Wednesday, July 6, 2016

Hop Options for the Adventurous Brewer


Whether you love the bitter fruit and flower flavors of the American Cascade hop, the double bitterness punch of Centennial, or the herbal, piney goodness of Northern Brewer, hop-heads around the world have plenty of options when it comes to their favorite flowers. Most novice brewers are familiar with 5 to 10 different hops, but with over 100 varieties in commercial use and many more in development, you may be missing out on some great opportunities to introduce new flavors by using lesser known or newer hop varieties. Here are a few hot options if you’re feeling adventurous!

1. Nelson Sauvin

Nelson Sauvin – the white wine hop

Originating from New Zealand, this hop exhibits the typical spicy characteristic the area is known for, but with one major twist – it has a similar aroma to Sauvignon Blanc grapes! It has also been associated with other flavors and aromas including crushed gooseberry, passion fruit and tangerine. This is a great dual purpose hop that can be added to your boil whenever you want depending on how you want to utilize its aromatic and bittering properties. According to, this hop was developed by the New Zealand Institute for Plant and Food Research and released in the year 2000. If you want to try commercial beers that use this hop, look for the following at your local craft beer store:

Mikkeller – Single Hop Nelson Sauvin IPA
Widmer Brothers Brewing – Nelson Imperial IPA
Alpine Beer Company – Nelson
Prairie – Merica

2. Hopsteiner Lemondrop

Lemondrop – a citrusy, refreshing hop option

Known as “Super Cascade”, this US bred hop features aromas of lemon, mint, green tea, and a hint of melon. Homebrewers know a true lemon flavor is difficult to pull off, and this hop appears to be an answer to that particular prayer. Hopsteiner released this hop for limited experimentation in 2012, and started migrating it to the commercial stage for the 2014 crop year. It was difficult to find beers that featured Lemondrop, but it should become more prevalent in the next year or so. If you want to try Lemondrop in a commercial brew, you’ll have to snag one of the brews below:

Deschutes – Hop Henge Imperial IPA
Stone Brewing – Delicious IPA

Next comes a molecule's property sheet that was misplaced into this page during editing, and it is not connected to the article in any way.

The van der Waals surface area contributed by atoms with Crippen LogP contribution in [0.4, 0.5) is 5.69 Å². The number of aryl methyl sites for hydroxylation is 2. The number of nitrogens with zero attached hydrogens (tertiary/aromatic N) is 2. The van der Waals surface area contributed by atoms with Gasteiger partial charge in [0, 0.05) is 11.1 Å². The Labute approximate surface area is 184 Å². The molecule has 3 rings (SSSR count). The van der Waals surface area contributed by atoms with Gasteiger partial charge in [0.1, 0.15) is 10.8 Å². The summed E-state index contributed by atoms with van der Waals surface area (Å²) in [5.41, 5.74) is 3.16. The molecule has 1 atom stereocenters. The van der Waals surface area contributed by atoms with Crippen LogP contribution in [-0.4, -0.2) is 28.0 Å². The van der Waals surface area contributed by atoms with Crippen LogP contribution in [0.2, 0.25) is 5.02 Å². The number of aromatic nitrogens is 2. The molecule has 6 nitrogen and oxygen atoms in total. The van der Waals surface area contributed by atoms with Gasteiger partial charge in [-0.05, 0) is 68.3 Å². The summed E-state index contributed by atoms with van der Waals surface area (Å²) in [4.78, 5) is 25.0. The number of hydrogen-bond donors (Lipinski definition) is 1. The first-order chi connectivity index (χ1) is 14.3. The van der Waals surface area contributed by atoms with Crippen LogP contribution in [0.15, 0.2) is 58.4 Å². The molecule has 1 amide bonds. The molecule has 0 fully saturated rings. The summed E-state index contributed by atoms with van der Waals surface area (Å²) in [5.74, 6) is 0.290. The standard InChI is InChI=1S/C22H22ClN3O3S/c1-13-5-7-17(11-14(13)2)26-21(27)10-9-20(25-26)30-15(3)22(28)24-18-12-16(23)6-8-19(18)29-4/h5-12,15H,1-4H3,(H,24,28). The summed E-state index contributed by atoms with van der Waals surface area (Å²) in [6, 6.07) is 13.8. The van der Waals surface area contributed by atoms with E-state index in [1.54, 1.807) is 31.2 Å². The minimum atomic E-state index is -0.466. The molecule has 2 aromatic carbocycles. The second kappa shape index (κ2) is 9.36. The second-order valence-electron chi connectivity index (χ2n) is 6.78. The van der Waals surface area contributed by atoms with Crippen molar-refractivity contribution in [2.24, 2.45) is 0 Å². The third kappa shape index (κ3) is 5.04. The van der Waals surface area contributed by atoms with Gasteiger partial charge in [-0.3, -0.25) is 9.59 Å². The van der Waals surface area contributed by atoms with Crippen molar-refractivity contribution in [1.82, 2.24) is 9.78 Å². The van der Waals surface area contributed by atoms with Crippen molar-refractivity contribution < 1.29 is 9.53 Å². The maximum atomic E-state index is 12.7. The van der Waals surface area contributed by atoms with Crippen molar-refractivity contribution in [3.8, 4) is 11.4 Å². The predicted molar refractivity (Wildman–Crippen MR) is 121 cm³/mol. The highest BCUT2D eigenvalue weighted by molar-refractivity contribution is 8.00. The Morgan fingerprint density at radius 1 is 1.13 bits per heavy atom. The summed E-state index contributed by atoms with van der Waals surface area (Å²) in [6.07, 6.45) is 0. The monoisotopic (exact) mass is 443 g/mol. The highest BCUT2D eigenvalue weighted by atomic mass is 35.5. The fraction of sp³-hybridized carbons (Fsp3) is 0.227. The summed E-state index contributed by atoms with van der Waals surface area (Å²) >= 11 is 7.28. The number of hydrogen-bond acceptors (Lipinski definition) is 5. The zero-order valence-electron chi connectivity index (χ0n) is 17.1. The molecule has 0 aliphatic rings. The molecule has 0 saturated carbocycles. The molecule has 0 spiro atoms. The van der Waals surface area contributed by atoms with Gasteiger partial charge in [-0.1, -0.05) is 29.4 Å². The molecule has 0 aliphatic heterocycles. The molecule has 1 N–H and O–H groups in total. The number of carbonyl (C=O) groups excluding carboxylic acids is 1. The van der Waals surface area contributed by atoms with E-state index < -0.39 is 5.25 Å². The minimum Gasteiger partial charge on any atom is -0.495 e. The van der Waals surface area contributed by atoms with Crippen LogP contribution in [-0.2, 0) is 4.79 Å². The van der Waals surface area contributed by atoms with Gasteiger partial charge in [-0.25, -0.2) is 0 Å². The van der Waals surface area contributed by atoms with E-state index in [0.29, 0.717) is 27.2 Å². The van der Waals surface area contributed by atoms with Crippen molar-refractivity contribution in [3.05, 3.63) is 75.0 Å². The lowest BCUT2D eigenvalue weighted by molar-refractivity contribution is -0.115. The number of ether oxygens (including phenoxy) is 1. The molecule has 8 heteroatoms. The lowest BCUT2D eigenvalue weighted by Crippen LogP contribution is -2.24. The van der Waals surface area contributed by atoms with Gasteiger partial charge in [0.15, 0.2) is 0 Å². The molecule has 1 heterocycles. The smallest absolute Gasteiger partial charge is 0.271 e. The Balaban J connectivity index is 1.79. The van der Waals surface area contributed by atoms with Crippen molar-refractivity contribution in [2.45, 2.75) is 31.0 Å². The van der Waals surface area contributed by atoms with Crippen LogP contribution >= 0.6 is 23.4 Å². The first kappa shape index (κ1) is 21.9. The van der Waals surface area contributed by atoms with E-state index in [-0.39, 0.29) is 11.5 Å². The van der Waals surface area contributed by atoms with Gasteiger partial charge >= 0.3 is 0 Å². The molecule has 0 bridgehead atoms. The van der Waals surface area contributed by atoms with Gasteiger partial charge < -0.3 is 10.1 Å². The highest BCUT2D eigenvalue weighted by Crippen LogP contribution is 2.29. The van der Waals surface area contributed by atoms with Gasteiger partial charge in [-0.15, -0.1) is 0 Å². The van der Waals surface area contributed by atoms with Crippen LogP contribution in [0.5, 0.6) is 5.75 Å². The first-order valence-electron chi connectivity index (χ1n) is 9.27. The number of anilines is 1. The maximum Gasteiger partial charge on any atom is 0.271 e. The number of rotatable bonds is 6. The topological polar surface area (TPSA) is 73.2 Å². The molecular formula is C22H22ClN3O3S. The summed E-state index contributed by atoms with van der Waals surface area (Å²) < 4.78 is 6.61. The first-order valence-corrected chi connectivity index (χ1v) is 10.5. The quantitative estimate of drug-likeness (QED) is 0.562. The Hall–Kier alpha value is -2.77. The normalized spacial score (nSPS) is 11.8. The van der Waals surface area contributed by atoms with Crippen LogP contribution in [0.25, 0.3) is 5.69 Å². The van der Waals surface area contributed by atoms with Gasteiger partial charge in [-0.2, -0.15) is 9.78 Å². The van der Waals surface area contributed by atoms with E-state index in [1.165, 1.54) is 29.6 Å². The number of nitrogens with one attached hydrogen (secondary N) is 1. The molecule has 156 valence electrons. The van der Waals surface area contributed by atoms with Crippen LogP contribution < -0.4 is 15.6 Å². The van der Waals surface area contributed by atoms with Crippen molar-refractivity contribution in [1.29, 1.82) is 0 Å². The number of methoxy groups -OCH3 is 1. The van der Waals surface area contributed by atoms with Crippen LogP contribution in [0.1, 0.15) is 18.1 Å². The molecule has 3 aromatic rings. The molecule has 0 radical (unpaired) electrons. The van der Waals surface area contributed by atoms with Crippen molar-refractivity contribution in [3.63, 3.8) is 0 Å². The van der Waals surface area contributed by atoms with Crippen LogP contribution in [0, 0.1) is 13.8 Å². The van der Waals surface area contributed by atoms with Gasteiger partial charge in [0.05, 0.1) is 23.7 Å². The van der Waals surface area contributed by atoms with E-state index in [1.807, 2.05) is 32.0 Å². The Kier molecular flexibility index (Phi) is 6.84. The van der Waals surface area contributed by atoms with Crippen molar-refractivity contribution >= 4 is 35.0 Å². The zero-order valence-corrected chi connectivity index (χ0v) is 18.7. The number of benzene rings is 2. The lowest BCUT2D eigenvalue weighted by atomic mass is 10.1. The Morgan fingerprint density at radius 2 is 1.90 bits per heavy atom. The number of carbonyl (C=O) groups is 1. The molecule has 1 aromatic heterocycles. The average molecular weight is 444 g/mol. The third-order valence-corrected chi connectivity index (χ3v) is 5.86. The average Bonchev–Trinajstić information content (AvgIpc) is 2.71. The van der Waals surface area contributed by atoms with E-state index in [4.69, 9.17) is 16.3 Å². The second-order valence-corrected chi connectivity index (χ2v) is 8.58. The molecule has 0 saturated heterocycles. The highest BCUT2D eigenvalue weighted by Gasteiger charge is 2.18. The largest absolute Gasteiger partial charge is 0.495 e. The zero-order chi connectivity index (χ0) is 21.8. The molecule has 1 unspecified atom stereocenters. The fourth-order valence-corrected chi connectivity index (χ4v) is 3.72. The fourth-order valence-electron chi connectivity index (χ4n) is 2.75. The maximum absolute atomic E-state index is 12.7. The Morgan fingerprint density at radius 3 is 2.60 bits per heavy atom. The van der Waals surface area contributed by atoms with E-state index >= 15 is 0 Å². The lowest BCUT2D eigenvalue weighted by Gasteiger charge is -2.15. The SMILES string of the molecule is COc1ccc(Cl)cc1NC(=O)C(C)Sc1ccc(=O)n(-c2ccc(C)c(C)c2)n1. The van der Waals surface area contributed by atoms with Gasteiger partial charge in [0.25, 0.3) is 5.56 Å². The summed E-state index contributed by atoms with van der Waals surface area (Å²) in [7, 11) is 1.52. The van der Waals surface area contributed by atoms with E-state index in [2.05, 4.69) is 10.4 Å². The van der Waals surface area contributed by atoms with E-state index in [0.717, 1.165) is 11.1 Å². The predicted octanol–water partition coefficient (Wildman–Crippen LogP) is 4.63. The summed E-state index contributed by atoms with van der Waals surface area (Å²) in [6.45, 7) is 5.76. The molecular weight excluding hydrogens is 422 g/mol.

3. Azacca

Azacca – A distinct, unique tropical flavor.

Named after the Haitian god of agriculture, Azacca boasts some extraordinarily unique fruity flavors that you won’t find in other fruity/citrusy hops. Mango, papaya and orange flavors dominate with subtle spiciness and a hint of grass. The hops high myrcene content makes it extremely aromatic with very soft bitterness, making it perfect for the late stage boil or dry-hopping. Released in 2014, there are a handful of beers where Azacca takes the center stage:

Victory Brewing – Hop Ranch
Cigar City – Azacca
Wicked Weed – Lupulin Lab IPA: Azacca
Founders – Azacca IPA

4. Falconer’s Flight 7 C’s Hop Blend

Hop ‘blends’ were created to alleviate shortages of high demand hops.

As mentioned earlier, most novice brewers cut their teeth with a handful of well known hops. The ubiquitous “C” hops include Cascade, Centennial, Chinook, Citra, Cluster, Columbus and Crystal. Hopunion saw fit to blend all of these popular varieties plus some experimental flowers into a single hop! Aromatic qualities include citrus, floral, earthy, and grapefruit. 

Some homebrewers warn that the 7C hop has so much variety that using it in a single-malt-and-single-hop (SMaSH) beer will produce a “miscellaneously hoppy” flavor. Other brewers disagree, and suggest that when paired with the right malt (rye, for example), the flavors and aroma really compliment each other. Experimentation is obviously encouraged, but this hop may find its groove as an early- or middle-stage boil addition with a different, more defined aromatic hop at late-stage or dry hop. Commercial brews showcasing this hop were difficult to come by, and it may be hard to find one outside a local taproom.

Twains – Tropicalia IPA
Top Rung – Falconer’s Flight 7C’s Pale Ale

5. Polaris

Mint is a surprising dark horse of beer flavors

Alpha acids are what give hops their bittering potential as they are isomerized during the boil to deliver the final IBU (international bittering unit) value of the brew. Alpha acid content is generally given as a percentage range; multiple factors, such as growing conditions and drying methods, can affect the actual alpha acid content. Some hops like Saaz only have 2 – 5% AA, while heavy bitterness hitters like Chinook can top out at 14%. But even Chinook takes a back seat to the king of bittering hops – Polaris. Polaris hops range from a whopping 18 – 23% AA content. But don’t let the high AA content fool you into thinking Polaris can only bring bitterness to the table. It also boasts an incredible floral/fruity aroma accented by notes of fresh mint and eucalyptus, owing its penetrating fragrance to high oil concentration. Commercial options to try include:

The Kernel Brewery – Pale Ale (Polaris Apollo Columbus)
Hermitage Brewing – Single Hop Series – Polaris

At the heart of homebrewing is (or should be) an earnest love of experimentation through trial-and-error. There’s nothing quite like wowing your friends with a beer you thought up on your own and tweaked to perfection. Recipes and kits are excellent ways to sample a variety of homebrews with good repeatability and known outcomes. But hopefully this exploration of lesser known hops encourages you to get out there and try something new!

If you want to read more about the DIY aspect of homebrew or see some other cool projects, check out my blog at, or follow me on Twitter (@TheCastleSeven).

What lesser used hops do you like?

Until next time, happy brewing!

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